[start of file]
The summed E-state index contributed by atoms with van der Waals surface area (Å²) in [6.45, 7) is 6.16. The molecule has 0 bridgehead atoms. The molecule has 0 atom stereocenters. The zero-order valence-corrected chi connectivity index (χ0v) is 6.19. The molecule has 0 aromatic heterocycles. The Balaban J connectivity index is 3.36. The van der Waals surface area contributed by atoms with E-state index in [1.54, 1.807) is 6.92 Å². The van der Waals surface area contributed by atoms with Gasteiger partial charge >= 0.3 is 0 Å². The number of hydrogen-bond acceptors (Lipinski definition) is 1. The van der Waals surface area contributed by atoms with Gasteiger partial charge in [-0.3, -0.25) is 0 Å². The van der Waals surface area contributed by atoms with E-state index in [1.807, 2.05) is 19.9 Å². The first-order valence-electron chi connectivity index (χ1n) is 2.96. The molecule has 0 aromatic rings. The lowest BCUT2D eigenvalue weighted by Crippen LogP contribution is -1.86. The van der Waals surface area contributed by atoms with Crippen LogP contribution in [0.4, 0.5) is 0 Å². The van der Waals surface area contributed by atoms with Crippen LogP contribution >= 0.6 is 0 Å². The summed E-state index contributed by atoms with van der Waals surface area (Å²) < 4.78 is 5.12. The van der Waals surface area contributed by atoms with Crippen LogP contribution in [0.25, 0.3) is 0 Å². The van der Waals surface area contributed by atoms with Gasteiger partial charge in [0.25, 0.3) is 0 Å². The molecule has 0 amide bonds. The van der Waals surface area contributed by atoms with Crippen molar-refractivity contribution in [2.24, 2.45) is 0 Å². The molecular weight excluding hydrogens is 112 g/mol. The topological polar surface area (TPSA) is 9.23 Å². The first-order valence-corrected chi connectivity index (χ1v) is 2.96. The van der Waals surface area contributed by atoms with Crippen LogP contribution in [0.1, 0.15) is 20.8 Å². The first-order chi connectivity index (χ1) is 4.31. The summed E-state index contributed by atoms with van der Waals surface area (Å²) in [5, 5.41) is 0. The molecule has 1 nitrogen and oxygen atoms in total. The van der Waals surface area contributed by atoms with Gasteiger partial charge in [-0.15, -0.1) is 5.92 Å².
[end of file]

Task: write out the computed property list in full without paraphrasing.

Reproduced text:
The summed E-state index contributed by atoms with van der Waals surface area (Å²) in [6.45, 7) is 6.16. The molecule has 0 bridgehead atoms. The molecule has 0 atom stereocenters. The zero-order valence-corrected chi connectivity index (χ0v) is 6.19. The molecule has 0 aromatic heterocycles. The Balaban J connectivity index is 3.36. The van der Waals surface area contributed by atoms with E-state index in [1.54, 1.807) is 6.92 Å². The van der Waals surface area contributed by atoms with Gasteiger partial charge >= 0.3 is 0 Å². The number of hydrogen-bond acceptors (Lipinski definition) is 1. The van der Waals surface area contributed by atoms with Gasteiger partial charge in [-0.3, -0.25) is 0 Å². The van der Waals surface area contributed by atoms with E-state index in [1.807, 2.05) is 19.9 Å². The first-order valence-electron chi connectivity index (χ1n) is 2.96. The molecule has 0 aromatic rings. The lowest BCUT2D eigenvalue weighted by Crippen LogP contribution is -1.86. The van der Waals surface area contributed by atoms with Crippen LogP contribution in [0.4, 0.5) is 0 Å². The van der Waals surface area contributed by atoms with Crippen LogP contribution >= 0.6 is 0 Å². The summed E-state index contributed by atoms with van der Waals surface area (Å²) < 4.78 is 5.12. The van der Waals surface area contributed by atoms with Crippen LogP contribution in [0.25, 0.3) is 0 Å². The van der Waals surface area contributed by atoms with Gasteiger partial charge in [0.25, 0.3) is 0 Å². The molecule has 0 amide bonds. The van der Waals surface area contributed by atoms with Crippen molar-refractivity contribution in [2.24, 2.45) is 0 Å². The molecular weight excluding hydrogens is 112 g/mol. The topological polar surface area (TPSA) is 9.23 Å². The first-order valence-corrected chi connectivity index (χ1v) is 2.96. The van der Waals surface area contributed by atoms with Crippen LogP contribution in [0.1, 0.15) is 20.8 Å². The first-order chi connectivity index (χ1) is 4.31. The summed E-state index contributed by atoms with van der Waals surface area (Å²) in [5, 5.41) is 0. The molecule has 1 nitrogen and oxygen atoms in total. The van der Waals surface area contributed by atoms with Gasteiger partial charge in [-0.15, -0.1) is 5.92 Å².